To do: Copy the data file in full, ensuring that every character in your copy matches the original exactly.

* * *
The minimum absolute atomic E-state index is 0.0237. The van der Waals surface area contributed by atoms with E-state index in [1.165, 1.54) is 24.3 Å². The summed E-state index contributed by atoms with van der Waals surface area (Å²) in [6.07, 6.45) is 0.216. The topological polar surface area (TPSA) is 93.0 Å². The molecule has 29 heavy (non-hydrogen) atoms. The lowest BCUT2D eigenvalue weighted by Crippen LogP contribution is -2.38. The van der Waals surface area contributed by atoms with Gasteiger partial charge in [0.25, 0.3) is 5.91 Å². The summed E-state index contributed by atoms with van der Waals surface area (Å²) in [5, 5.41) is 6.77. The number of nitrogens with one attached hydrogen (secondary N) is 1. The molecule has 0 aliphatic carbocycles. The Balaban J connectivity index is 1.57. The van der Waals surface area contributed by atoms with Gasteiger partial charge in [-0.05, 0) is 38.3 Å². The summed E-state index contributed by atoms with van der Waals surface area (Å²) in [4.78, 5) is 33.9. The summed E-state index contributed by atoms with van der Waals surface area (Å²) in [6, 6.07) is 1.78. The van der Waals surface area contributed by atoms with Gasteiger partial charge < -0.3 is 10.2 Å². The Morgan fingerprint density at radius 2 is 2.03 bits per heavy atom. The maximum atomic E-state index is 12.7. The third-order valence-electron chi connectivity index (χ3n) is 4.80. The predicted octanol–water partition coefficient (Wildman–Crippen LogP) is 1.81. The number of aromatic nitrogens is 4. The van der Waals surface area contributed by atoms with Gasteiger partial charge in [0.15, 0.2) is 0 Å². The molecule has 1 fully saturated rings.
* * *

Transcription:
The minimum absolute atomic E-state index is 0.0237. The van der Waals surface area contributed by atoms with E-state index in [1.165, 1.54) is 24.3 Å². The summed E-state index contributed by atoms with van der Waals surface area (Å²) in [6.07, 6.45) is 0.216. The topological polar surface area (TPSA) is 93.0 Å². The molecule has 29 heavy (non-hydrogen) atoms. The lowest BCUT2D eigenvalue weighted by Crippen LogP contribution is -2.38. The van der Waals surface area contributed by atoms with Gasteiger partial charge in [0.25, 0.3) is 5.91 Å². The summed E-state index contributed by atoms with van der Waals surface area (Å²) in [5, 5.41) is 6.77. The number of nitrogens with one attached hydrogen (secondary N) is 1. The molecule has 0 aliphatic carbocycles. The Balaban J connectivity index is 1.57. The van der Waals surface area contributed by atoms with Gasteiger partial charge in [-0.05, 0) is 38.3 Å². The summed E-state index contributed by atoms with van der Waals surface area (Å²) in [4.78, 5) is 33.9. The summed E-state index contributed by atoms with van der Waals surface area (Å²) in [6, 6.07) is 1.78. The van der Waals surface area contributed by atoms with Gasteiger partial charge < -0.3 is 10.2 Å². The Morgan fingerprint density at radius 2 is 2.03 bits per heavy atom. The maximum atomic E-state index is 12.7. The third-order valence-electron chi connectivity index (χ3n) is 4.80. The predicted octanol–water partition coefficient (Wildman–Crippen LogP) is 1.81. The number of aromatic nitrogens is 4. The van der Waals surface area contributed by atoms with Gasteiger partial charge in [0.15, 0.2) is 0 Å². The molecule has 1 fully saturated rings.